Also available in the boxed set The Astaire & Rogers Collection, Vol. 1 with
Follow the Fleet, Shall We Dance and The Barkleys of Broadway: $59.92.
Reviewed by Glenn Erickson
One's favorite Astaire-Rogers film can usually be defined as the one you happen to be watching
at any given moment. Swing Time has some of the most beguiling music and clever plotting
of the series. It also has what is surely the most memorable meeting cute scene, accompanied by a song and dance,
naturally. The film is the work of noted director George Stevens, and his mark can perhaps
be perceived in details of technique and character finesse.
Traveling dancer John "Lucky" Garnett (Fred Astaire) falls in love with a home-town
girl Margaret Watson (Betty Furness). His stage partners keep him from getting to the church on
time, so Lucky finds himself hitching a train ride to New York with an older card-sharp associate, Everett
"Pop" Cardetti (Victor Moore). He pretends to be in search of dance lessons to meet the girl of
his dreams, Penny Carroll (Ginger Rogers), a dance instructor. Lucky, Penny, Pop and Penny's
girlfriend Mabel (Helen Broderick) are soon double dating, but problems ensue. Oily bandleader Ricardo
"Ricky" Romero (Georges Metaxa) is after Penny and refuses to play for the two dancers. Lucky
is cautious to not earn too much money, so as to avoid fulfilling his promise to return and marry
Margaret when he 'hits it big in the big city.'
Swing Time comes from the year that swing music took over the airwaves and invaded Hollywood
in a big way - we can see that in Judy Garland's first film songs, show-offy hybrids like
Mr. Mendelsohn Swing that try to put classical music on the same plane as Pop. RKO was going
to call this picture Never Gonna Dance until they saw the advantage of jamming the word
'swing' into the title.
They could have called the movie Theater Closed for Remodeling and it would still have been
a smash hit. It's yet another elegant entertainment in which the musical numbers seem to come
direct from some celestial source, without the intervention of mere mortals. We're assured
that Astaire and Rogers rehearsed these dances for hundreds of hours. The result is a perfect
illusion of effortlessness, as if they had simply made them up on the spot. Nowadays many stars and
directors can barely be counted on to show up to film a movie. They expect CGI to fill in all the
gaps so that they can concentrate on their career moves and ET appearances. It's obvious
that the sublimely talented folk who made these pictures respected the medium, appreciated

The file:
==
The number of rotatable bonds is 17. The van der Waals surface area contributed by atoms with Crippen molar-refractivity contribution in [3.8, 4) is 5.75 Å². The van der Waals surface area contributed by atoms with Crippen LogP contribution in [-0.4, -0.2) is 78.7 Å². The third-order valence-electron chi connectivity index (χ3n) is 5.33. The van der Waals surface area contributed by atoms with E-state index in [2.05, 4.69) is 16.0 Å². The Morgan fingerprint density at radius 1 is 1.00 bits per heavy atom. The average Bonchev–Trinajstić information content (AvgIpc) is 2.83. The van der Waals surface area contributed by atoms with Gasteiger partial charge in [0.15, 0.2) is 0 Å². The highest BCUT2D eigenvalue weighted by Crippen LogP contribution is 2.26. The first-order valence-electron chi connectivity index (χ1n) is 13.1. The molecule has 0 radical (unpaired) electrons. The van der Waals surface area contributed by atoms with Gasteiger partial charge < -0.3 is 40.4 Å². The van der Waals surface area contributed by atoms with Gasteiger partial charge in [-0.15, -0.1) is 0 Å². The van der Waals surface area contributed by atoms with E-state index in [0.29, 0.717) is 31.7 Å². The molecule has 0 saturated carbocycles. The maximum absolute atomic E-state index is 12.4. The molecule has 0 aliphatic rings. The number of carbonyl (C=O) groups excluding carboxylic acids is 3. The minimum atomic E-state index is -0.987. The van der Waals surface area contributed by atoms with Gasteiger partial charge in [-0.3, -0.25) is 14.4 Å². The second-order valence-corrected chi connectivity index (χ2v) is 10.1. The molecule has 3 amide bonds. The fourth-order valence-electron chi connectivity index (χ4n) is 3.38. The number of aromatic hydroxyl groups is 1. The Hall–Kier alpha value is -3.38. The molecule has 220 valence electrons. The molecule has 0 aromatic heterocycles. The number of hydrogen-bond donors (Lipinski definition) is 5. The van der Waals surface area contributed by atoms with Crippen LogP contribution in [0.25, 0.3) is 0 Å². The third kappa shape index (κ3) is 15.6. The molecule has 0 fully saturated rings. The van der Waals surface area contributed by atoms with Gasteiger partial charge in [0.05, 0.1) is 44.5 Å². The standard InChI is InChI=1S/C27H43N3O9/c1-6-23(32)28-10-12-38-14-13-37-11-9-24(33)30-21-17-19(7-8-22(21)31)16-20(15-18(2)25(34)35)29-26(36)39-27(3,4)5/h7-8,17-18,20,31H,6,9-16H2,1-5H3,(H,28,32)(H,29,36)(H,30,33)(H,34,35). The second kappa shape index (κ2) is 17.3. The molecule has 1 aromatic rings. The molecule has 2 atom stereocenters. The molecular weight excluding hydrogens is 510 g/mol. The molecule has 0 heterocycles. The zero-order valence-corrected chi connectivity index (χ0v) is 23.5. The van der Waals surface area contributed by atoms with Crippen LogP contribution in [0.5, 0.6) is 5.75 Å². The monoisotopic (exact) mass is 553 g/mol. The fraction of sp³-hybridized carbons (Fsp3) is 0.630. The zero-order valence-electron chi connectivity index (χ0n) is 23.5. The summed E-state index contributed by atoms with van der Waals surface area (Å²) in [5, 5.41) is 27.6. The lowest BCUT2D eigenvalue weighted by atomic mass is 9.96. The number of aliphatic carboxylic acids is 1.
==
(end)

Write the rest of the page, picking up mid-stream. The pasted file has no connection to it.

their audiences and devoted themselves to long labors of love. What artist can claim greater
dedication to their art?
If the earlier Fred 'n Gingers seemed aloof from Depression realities, Swing Time
has more feel for the tensions of real life. Success, it seems to say, depends on having
a true heart and being willing to takes chances while trying to do the right thing. Lucky and Penny
obviously go together like 'lucky penny', and we happily follow their tale of instantaneous
attraction. Each has an expected romantic rival, but the script by
Howard Lindsay and Allan Scott complicates the chemistry with odd elements of risk and chance. In an
unusually cruel beginning, Lucky's wedding plans are scuttled by his supposed friends, who are
convinced they are acting in his best interest. There's an element of indecision new to the series -
his intended seems okay, but we want him to forget about her so he can meet the Ginger Rogers
character. Lucky starts out penniless, with only a tux and an unreliably
crooked pal, riding a freight train in the direction of New York City.
New York is also a battle with reality. Poor Penny's protests to a cop are ignored because Lucky is
so well dressed - in the tuxedo that has somehow stayed pressed, clean and neat through a ride in a
coal car. Working girls get no justice on the street or at work, where her boss Gordon (Eric Blore
in his smallest role yet) enforces a strict 'the customer is always right' rule. Lucky's efforts
help Penny and Mabel lose their jobs, but his dogged optimism wins out. Thus, the sublimely perfect
song Pick Yourself Up fulfills several plot and theme functions while providing a universal
cure for the Depression. There's only one way to recover from a fall, you know.
Lucky's destiny is never in doubt, but he finds it with the help of plenty of well-meaning
trickery. His dancing buddies seem to have their eyes on a greater good when they fool him in the
beginning, and his crook pal Pop is forever palming coins and aces to further his fortunes. True to